“Iraqi Christians have faced kidnappings, threats and even death for being followers of Jesus. And they have little faith in their government to provide security as we see in the tragedies unfolding the last month.”
Guinea has declared a “health emergency” as the number of people killed by the Ebola virus in the West African nation reached 377. More flights to West African countries have been cancelled as the region waits for the arrival of experimental drugs.
Guinean President Alpha Conde has announced a series of measures aimed to limit the spread of the disease including travel restrictions, strict controls at border points and a complete ban on moving bodies“from one town to another until the end of the epidemic.”
All suspected victims will also be forced to go to hospital until they are clear of infection.
South Africa has also repordedly declared its first suspected case of Ebola. A spokesman for the South African Province of DA Gauteng, Jack Bloom, said Thursday that there is a suspected case of the deadly virus at the Rahima Moosa Hospital.
“The patient is from Guinea and is presently being kept in isolation. If it is a confirmed Ebola case then the patient will be transferred to the Charlotte Maxeke Johannesburg Hospital which has been designated to treat Ebola with all due safeguards,” he said, as quoted by the Citizen, a South African tabloid.
In the worst epidemic since the disease was first discovered in 1976, the death toll has now reached 1,069 with 56 people dying in two days and a total of 2,000 infected, according to the World Health Organization (WHO).
1st Cavalry Soldiers Headed To Poland, Baltics: At The Request Of Nations That Fear A Resurgent Russia
For months, the Russian military has massed forces along the border with Ukraine and provided advanced weaponry and other assistance to the rebels. In recent days, Moscow has announced its intention to send a convoy of trucks into Ukraine to deliver what it says is humanitarian aid to separatist-held areas under pressure from Ukrainian government forces.
A column of armoured vehicles and military trucks crossed the border from Russia into Ukraine on Thursday night, in the first confirmed sighting of such an incident by Western journalists.
A separate, larger convoy of around 270 Russian trucks, which Moscow claims is carrying aid, rumbled to a halt just short of the border on Thursday night, while in east Ukraine, shells hit the centre of rebel-held Donetsk for the first time.
The Telegraph witnessed a column of vehicles including both armoured personal carriers and soft-skinned lorries crossing into Ukraine at an obscure border crossing near the Russian town of Donetsk shortly before 10pm local time.
The Ukrainian and Western governments have long accused Russia of filtering arms and men across the border to fuel the separatist insurgency in Ukraine's Donetsk and Luhansk regions, but such an incident has never before been witnessed by Western journalists.
The convoy, which included at least 23 vehicles, appeared to be waiting until sunset near a refugee camp just outside Donetsk, before moving towards the crossing without turning off headlights or making any other attempt to conceal itself.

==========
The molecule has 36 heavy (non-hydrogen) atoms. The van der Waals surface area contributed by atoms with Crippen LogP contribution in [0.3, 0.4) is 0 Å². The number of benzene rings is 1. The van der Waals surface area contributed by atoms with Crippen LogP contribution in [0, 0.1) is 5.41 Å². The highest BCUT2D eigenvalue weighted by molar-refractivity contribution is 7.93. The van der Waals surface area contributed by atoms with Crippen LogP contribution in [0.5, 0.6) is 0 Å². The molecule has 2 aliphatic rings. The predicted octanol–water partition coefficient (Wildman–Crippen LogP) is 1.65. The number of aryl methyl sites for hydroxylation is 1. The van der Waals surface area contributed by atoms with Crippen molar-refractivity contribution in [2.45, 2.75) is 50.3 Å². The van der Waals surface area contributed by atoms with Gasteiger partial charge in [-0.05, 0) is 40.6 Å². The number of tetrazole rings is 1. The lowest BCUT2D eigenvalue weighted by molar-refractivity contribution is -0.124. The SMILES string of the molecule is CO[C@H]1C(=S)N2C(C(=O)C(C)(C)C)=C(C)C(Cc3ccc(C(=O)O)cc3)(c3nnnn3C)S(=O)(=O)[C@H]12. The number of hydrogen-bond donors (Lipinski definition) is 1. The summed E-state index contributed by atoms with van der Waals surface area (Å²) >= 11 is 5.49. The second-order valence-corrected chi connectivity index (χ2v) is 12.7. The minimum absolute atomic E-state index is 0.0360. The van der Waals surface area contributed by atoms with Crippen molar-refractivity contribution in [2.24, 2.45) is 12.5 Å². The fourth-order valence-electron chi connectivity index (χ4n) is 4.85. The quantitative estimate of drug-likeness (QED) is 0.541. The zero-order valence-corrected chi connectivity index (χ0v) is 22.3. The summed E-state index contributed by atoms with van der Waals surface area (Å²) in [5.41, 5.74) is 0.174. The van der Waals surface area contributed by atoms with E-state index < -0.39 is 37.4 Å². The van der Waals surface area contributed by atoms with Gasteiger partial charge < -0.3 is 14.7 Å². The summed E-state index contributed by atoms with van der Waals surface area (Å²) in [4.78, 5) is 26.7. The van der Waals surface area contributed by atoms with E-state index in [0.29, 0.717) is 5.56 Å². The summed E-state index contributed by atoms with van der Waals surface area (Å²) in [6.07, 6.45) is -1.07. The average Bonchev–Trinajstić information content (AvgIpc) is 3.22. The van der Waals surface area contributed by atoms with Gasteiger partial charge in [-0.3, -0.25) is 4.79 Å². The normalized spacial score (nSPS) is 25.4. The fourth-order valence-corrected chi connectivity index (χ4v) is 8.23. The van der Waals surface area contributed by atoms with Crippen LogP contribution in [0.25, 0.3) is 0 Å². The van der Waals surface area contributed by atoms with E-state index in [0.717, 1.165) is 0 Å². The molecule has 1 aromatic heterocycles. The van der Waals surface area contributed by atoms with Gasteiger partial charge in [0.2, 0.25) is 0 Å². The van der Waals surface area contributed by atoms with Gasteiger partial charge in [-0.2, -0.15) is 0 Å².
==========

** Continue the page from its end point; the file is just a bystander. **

While it was not immediately clear whether all of that convoy crossed the border, The Telegraph did see a substantial number of vehicles pass through check point manned by gunmen after shadowing the convoy down narrow country lanes near the frontier.
While the force did not seem to be a substantial invasion force, it confirms that military supplies are moving across the border. While the APCs carried no visible markings the fuel tankers and soft-skinned trucks in the convoy bore black Russian military number plates.
After leaving Voronezh, the 270-vehicle convoy barrelled south towards Rostov-on-Don – a major city that could serve as another staging point.
But halfway the vast column of white-painted lorries and support vehicles took a westward turn towards the border town of Donetsk – not to be confused with the Ukrainian city of the same name – where Ukrainian forces have lost control of the border and rebels rule the land.
In a choking cloud of dust, the white-painted lorries crawled off the road and lumbered into place in serried lines on the parched field.
The apparently less-than-happy relationship between the Israeli government and the American administration is once again dominating local headlines, after the Wall Street Journalrevealed Thursday that the White House had suspended a shipment of Hellfire missiles to its closest ally in the Middle East.
How bad is it this time? The personal relationship between Prime Minister Benjamin Netanyahu and President Barack Obama is known to be frosty, so does the “particularly combative phone call” the two leaders had Wednesday, according to the paper, really signify a new crisis?
Does the “additional care” Washington is taking now before delivering weapons to Israel, as State Department spokesperson Marie Harf described it Thursday, herald a new nadir in ties? This kind of “additional care” is paid to arms deliveries “in any crisis,” Harf claimed, adding that it’s “
Other observers, though, are firmly in the “Be afraid” camp, and consider the Wall Street Journal’s report to reflect more than just a quarrel that can be settled with a visit to Washington and a few nice words.
“It’s a major crisis. Suspending the supply of weapons to Israel during a war is an unusual occurrence,” said Eytan Gilboa, an expert on US-Israeli relations at Bar-Ilan University’s Begin-Sadat Center for Strategic Studies. “It’s a very serious rupture in the mutual relations between the two countries.”